Guyana, Trinidad & Suriname will not ‘shy away’ from oil and gas development – Rowley


There have been global calls to move away from oil and gas production as countries grapple with the climate crisis but in the Caribbean, the Prime Minister of Trinidad and Tobago Dr. Keith Rowley says the oil-producing nations will continue to harness their resources.

Dr. Rowley was one of the high-level speakers who addressed the opening ceremony of the Guyana Energy Conference and Supply Chain Expo on Monday at the Marriott Hotel in Kingston, Georgetown.

His tone was calm and sombre but his speech was clearly unapologetic. For him, the small nations in the Caribbean have a right to exploit their resources for economic gain.

“The oil and gas industry will be a major source of energy for decades to come during a protracted period of expansion even as we invest and expand the production of various renewables,” Dr. Rowley said.

This isn’t a new position.

The most recent global climate talks, COP28, ended with countries agreeing to gradually stop using harmful fossil fuels (made through oil and gas exploitation) and reduce their greenhouse gas emissions.

Those emissions include carbon dioxide, a harmful gas produced when fossil fuels like oil and diesel are burnt. When that gas is produced, it goes into the atmosphere and leads to global warming.

A section of the gathering at the opening ceremony of the 2024 Guyana Energy Conference and Supply Chain Expo (Photo: News Room/February 19, 2024)

What isn’t new either is that countries in the Caribbean, especially the oil-producing nations, believe that they should be allowed to exploit their oil and gas resources for three major reasons.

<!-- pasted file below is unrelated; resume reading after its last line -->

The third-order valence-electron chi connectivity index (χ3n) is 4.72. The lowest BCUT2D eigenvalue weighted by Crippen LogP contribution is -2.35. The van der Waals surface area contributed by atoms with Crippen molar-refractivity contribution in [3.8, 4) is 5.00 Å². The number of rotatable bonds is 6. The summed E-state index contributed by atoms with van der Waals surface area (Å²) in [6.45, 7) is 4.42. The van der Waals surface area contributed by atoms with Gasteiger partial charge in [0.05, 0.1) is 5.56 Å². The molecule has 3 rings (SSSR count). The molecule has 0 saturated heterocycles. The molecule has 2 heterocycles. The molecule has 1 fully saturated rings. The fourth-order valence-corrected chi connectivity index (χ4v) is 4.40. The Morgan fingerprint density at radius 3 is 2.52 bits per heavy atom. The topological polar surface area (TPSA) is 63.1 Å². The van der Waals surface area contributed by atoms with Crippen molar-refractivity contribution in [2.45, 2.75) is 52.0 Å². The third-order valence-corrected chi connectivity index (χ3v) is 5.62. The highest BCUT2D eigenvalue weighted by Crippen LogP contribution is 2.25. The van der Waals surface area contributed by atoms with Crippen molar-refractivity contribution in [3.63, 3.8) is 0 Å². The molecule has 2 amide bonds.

The first is because they contribute fewer emissions than developed nations; the second, they have huge development needs after decades of exploitation; and the third is because these nations are vulnerable to climate disasters like rising sea-levels and increasing droughts.

Dr. Rowley also reminded those gathered that countries in the region all need energy to fuel their development.

So, Prime Minister Rowley again made it clear that the Caribbean countries will harness their resources, all of those resources, including oil and gas reserves. He said Guyana, Suriname and Trinidad and Tobago will not “shy away from beneficial opportunities.”

“In order to ensure energy security for the region and combat the negative impacts of climate change, it is imperative that we use our resources including hydrocarbons through collaborative means,” he said.

He added, “Energy transformation is not just about providing carbon-free energy but prospering on the way to doing so.”

The Prime Minister also made a subtle pitch for countries in the region to lean on Trinidad’s more than 100 years of experience in the oil and gas sector.

For him, there must be efficient production in the region so that energy resources can be best harnessed and used to fund the growth of other sectors be it agriculture or manufacturing.

Secretary-General of the Caribbean Community (CARICOM), Dr. Carla Barnett, who spoke earlier in the opening ceremony, also highlighted that the energy sector developments in Guyana, Trinidad and Tobago and Suriname, can help guarantee energy security in the region.

And that is important, she said, because the region isn’t one that is energy secure.  Such discussions are expected to be a key part of this year’s energy conference.

From Monday to Thursday, various stakeholders will be discussing the energy sector in Guyana- one of the most exciting oil hotspots in the last decade with production set to increase to about 1.2 million barrels of oil by the end of the decade.

1 Comment
  1. Lynden Mona says

    dr. Rowley has perfected the cause.

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